Question: Can 9-1-1 operators access my Smart911 information even if I don’t call 9-1-1?

No. Smart911 information is only made available to 9-1-1 call takers when you call 9-1-1 from a phone that has been verified with your Safety Profile.

Newton Emergency Management utilizes Smart911’s advanced Emergency Management system, through which Emergency Managers can access information within your Safety Profile when planning for and responding to emergencies. Your profile is only searchable by Emergency Management if you live or work within our jurisdiction, and ONLY if you have elected to make information in your profile available to these agencies. If you provide an address within our dispatch area, you will be asked whether you wish to participate.

Question: Does my Safety Profile expire?

Smart911 requires you to log into your Safety Profile and confirm or update your information every 6 months. Even if no information has changed within 6 months, 9-1-1 call takers need to be assured that the information they are viewing during your call is accurate within the past 6 months.

Question: Can I receive emergency alerts without signing up for a full Safety Profile?

Yes. Click here to reach the login page and click on the "Register" button at the top left. 

Smart911 for Facilities

By creating a Rave Facility Profile for your facility, our dispatchers will be provided accurate site details alongside 9-1-1 calls originating from that facility. Information can include:

  • Floor plans and maps
  • Key Personnel
  • Utility shutoff locations
  • Hazardous material information
  • AED locations
  • Landline phone locations
  • Lists of CPR/AED trained personnel
  • …and more

Create your Facility Profile now


Businesses and organizations which are located in multi-tenant properties should coordinate with their landlord or property owner to create one facility profile for each physical property location/campus and enter the emergency contact and other information on behalf of their tenants. Having one facility profile for each location is more simple and effective for our purposes.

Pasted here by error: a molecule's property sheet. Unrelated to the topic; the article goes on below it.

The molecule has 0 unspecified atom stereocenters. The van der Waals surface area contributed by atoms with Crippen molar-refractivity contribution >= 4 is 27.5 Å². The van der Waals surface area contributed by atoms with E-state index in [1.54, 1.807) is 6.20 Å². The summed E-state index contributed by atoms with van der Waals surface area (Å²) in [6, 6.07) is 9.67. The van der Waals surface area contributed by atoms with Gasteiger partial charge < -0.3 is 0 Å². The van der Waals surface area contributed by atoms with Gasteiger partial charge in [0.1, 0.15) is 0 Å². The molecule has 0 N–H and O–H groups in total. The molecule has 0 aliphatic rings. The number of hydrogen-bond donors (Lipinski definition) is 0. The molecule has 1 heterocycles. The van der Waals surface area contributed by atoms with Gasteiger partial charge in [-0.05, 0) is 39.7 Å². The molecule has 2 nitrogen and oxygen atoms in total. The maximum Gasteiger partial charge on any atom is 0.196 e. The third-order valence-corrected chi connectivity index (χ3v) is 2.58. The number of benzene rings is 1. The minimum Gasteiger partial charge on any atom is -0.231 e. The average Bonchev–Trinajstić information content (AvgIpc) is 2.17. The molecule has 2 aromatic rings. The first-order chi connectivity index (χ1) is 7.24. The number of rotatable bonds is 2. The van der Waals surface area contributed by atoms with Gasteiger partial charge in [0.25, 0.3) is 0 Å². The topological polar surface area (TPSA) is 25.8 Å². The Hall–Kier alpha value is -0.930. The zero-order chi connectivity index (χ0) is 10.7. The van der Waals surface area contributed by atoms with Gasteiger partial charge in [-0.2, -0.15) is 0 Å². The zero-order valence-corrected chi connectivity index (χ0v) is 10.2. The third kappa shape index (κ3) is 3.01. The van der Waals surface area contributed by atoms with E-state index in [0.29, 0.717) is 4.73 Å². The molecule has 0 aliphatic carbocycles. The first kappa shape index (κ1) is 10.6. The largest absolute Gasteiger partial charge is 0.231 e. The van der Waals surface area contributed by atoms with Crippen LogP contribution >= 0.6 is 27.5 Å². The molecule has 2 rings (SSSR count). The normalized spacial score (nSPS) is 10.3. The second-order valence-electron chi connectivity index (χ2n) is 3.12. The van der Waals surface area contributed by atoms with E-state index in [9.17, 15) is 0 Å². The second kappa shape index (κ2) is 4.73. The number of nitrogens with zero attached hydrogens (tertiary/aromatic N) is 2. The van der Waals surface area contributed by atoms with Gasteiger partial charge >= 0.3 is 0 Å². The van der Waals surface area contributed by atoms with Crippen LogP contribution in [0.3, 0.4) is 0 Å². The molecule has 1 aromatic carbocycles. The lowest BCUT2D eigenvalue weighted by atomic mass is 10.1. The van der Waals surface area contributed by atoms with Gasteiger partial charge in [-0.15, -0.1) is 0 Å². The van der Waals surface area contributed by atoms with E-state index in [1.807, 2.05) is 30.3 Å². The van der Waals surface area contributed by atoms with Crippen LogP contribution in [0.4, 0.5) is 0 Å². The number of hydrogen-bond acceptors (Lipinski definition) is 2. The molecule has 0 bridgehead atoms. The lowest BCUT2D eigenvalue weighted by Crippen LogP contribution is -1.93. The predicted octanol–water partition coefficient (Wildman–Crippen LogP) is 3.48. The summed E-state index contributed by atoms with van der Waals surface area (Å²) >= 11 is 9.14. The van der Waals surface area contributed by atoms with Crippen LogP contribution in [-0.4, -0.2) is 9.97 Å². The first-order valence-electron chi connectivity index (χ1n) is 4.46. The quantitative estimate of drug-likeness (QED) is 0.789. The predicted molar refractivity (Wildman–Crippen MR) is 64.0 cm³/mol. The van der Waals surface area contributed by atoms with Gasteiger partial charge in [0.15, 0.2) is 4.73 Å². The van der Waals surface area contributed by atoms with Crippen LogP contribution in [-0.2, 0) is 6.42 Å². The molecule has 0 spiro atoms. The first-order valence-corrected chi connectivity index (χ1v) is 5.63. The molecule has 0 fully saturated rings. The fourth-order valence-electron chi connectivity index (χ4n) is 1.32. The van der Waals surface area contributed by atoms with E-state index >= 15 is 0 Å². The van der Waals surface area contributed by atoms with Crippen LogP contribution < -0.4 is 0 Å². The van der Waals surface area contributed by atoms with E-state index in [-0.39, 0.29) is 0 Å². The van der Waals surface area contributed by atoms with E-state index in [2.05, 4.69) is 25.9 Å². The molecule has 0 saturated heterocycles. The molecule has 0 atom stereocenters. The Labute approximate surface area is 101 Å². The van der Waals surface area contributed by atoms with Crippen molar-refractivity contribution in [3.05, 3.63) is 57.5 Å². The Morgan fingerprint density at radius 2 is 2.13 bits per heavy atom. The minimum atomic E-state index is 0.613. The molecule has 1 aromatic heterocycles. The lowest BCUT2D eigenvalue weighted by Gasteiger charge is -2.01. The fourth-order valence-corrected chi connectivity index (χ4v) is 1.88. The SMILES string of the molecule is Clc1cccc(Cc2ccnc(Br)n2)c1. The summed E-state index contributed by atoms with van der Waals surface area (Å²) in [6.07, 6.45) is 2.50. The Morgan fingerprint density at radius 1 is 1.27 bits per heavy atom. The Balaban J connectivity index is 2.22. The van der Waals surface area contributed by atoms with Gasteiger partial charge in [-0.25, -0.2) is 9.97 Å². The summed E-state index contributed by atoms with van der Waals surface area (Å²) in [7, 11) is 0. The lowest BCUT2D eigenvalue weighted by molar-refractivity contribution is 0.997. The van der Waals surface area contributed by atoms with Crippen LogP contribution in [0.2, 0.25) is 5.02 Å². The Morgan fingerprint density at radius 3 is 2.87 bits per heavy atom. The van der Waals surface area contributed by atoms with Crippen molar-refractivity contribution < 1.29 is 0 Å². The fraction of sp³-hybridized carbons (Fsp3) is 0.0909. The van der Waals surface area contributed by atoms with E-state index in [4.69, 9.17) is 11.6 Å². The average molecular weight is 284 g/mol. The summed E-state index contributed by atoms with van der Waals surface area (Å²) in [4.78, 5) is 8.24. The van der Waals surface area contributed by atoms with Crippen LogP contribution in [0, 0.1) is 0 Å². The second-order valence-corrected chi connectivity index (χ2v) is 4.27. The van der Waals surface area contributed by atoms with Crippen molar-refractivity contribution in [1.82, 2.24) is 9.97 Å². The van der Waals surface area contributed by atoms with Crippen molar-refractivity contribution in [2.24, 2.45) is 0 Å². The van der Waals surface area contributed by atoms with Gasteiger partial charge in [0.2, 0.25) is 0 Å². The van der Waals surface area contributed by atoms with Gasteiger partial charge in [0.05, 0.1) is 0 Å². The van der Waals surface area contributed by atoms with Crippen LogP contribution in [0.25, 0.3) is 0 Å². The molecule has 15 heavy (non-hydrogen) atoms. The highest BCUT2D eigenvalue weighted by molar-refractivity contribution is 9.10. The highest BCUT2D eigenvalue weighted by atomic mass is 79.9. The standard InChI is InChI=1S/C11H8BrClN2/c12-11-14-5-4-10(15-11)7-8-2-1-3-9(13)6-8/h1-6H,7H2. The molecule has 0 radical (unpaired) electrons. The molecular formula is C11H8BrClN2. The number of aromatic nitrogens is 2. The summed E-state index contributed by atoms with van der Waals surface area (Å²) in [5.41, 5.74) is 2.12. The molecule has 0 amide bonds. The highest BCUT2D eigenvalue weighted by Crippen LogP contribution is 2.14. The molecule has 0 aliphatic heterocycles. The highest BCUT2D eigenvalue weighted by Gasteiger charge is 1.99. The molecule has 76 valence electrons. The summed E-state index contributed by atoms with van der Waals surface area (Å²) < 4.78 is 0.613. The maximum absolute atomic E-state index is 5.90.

Common Alerting Protocol (CAP)

We send emergency alerts in various formats including Common Alerting Protocol (CAP) which allows the emergency alert messages we send to be instantly displayed on CAP-compliant devices such as computer monitors, digital signage, VOIP telephone screens, kiosks, and more.

If your business or institution uses Alertus or other CAP-compliant solutions, contact Det. Sgt. Dan Finkle at dfinkle@newtonpolice.org or (973) 383-2525 x266 to learn how we can utilize these capabilities to increase public safety in your organization. 



Text to 9-1-1

A voice call made from a wireline or cell phone is preferable, but in the event that you cannot do so safely or practically you can send a text to 9-1-1.

A voice call is always the best option. Talking to a 9-1- operator is the fastest way to relay your information, so the operator can send the right kind of help. However, if you’re in a situation where speaking could put you in danger, or if you have trouble hearing or speaking, sending a text to 9-1-1 could be your best option. 

Your messages will be received by a text-capable 9-1-1 center and the operator will relay your message to our agency.

Keep in mind that if you are at risk, you must silence your phone, so you don’t put yourself into a potentially more harmful situation. If your phone makes a noise, you could reveal your location and put yourself in real danger.

Question: How do I send a text to 9-1-1?

How do you send a text to 9-1-1? First, open the message app on your phone or wireless device. When you're entering the text address, just type "911." You don't need to put any spaces or dashes between the numbers. 

In the message field, type in your exact location, including the address and the name of the town or city. Be as detailed as you can. If you don't know the address, type in the names of the streets at the nearest intersection or a description of any landmarks nearby. 

Next, give a brief description of the problem. Then, press "Send."

Keep your messages brief and to the point, and avoid using slang and abbreviations.

The 9-1-1 call taker will ask you questions, so never leave the conversation until the call taker has told you to do so.

Question: Can I send pictures and videos to 9-1-1?

Pictures and videos can't be sent to 9-1-1, so only use text. 

Question: Can I include more than one person in my text conversation with 9-1-1?